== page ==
Our Writerly Roundup blog series features a curated collection of articles on the craft of writing and the creative life that we don’t want you to miss.
3 Strategies for Staying Productive as a Writer, Tom Farr (@farrtom), Hippocampus Magazine
Tom Farr is probably like most of us: he gets overwhelmed by the amount of work on his plate. Some of that work is his own writing; much of it is freelance. In this piece, Farr offers three simple strategies for dealing with the dips in productivity we all experience. He likens the process of writing to building with Legos. Some of us just dive right in and come up with our own creation, but having a blueprint often helps initiate the creative process.
Farr stresses the importance of giving ourselves the chance to write freely within the confines of our first draft and to avoid the backspace key.
When I need to get a lot written in a short amount of time but I also want it to be quality writing, I force myself to avoid the backspace. The first draft of anything should be terrible. It’s your first attempt at creating something new, and first attempts are always plagued with flaws. Just look at a baby trying to walk for the first time.
Many writers have the urge to revise as they go. Farr cautions against this practice, reminding us that some of the best ideas are not necessarily our first ideas, that they may spark from a messy paragraph. Clarity, he says, comes late in the game.
Writing the first draft is the act of creating the raw material out of which your best writing will emerge. Whether I’m writing a story or an essay, I always find that when I go back through my initial writing with an eye for revision, new and better ideas always come to mind. I might discover a sentence in one paragraph fits better in another or that a whole paragraph needs to be moved somewhere else. Maybe an idea for new content to add comes to mind or perhaps I’ll see that some of the content I originally included needs to be cut.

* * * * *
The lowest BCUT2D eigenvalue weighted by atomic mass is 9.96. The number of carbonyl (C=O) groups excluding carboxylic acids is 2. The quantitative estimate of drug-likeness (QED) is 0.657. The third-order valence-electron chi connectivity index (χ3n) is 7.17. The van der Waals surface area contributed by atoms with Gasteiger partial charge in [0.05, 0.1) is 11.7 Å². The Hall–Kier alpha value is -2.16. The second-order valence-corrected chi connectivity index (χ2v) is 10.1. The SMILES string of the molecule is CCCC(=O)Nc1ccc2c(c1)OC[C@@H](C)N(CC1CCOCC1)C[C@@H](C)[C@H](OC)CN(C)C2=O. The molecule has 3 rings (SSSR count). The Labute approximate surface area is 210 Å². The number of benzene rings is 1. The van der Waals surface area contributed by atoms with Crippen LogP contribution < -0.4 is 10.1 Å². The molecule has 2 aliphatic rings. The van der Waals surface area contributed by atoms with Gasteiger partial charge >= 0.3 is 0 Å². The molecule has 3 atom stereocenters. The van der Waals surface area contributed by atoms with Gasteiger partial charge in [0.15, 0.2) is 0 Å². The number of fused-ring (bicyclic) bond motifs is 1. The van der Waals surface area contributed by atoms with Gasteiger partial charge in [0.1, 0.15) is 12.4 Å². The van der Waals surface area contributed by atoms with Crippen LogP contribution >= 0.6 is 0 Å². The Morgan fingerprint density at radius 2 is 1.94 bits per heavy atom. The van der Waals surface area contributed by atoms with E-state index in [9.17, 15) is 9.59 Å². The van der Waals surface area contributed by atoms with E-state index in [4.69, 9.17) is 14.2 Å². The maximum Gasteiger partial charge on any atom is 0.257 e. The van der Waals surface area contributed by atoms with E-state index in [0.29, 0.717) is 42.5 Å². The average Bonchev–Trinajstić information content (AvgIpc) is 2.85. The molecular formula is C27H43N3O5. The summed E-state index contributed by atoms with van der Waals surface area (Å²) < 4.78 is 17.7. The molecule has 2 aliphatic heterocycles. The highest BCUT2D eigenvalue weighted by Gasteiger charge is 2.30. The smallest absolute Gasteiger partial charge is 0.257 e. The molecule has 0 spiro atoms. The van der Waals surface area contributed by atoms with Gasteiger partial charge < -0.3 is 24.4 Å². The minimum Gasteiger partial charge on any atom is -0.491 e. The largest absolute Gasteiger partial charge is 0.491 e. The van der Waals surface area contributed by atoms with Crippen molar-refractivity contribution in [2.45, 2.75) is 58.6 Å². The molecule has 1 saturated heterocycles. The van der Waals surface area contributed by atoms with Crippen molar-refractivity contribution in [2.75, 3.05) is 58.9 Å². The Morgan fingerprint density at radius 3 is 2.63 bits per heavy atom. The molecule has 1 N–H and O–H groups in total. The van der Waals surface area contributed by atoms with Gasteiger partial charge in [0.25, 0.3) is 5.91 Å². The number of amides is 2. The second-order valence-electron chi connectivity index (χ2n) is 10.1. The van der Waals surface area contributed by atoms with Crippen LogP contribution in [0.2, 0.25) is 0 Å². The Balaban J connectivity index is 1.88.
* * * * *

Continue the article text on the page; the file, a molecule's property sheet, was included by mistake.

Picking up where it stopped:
Though seemingly simple, Farr’s piece gives us food for thought when it comes to organization and productivity.
In Praise of Kid-Speak, Patrick Hueller (@callmebirdbones), Fiction Writers Review
Patrick Hueller’s title implies that he’s focusing on language, but the subject of this in-depth essay is actually the idea of narrative distance or
the space—measured in years and access to hindsight—between the narrative and the childhood or adolescent events (kidhood, we’ll call it) being narrated. While there are many advantages and disadvantages to either protracting or constricting this distance—many of which I’ll consider in the next few pages—perhaps the greatest benefit of writing about kidhood from a kid’s point of view is the dramatic possibilities of trapping a protagonist or narrator in his/her present, in his/her right now, without reference to the broader, more reflective environs of adulthood.
Hueller encourages the reader to consider the idea of kidhood as a tool for craft. Just as the child’s point of view offers a chance to shape the story, we can also use temporal distance to our advantage. The wisdom of hindsight, after all, doesn’t arrive after a few years; we write about youthful adventures long after they actually occur.
The reason we’re given the glimpse into the future has little or nothing to do with the adult narrator’s duty to divulge what happens next; it’s to expand—and complicate—the drama of the present scene.
Providing examples in the writing of Tobias Wolff and Mark Twain, and also within his own memories, Hueller reminds us that it’s important to consider forward movement and the expanse of time as important storytelling devices, both of which have the potential for crafting a narrative with a specific feel.
Emotion is Not Plot: Using Detachment to Create Powerful Fiction, Claire Rudy Foster (@verasententia), Cleaver Magazine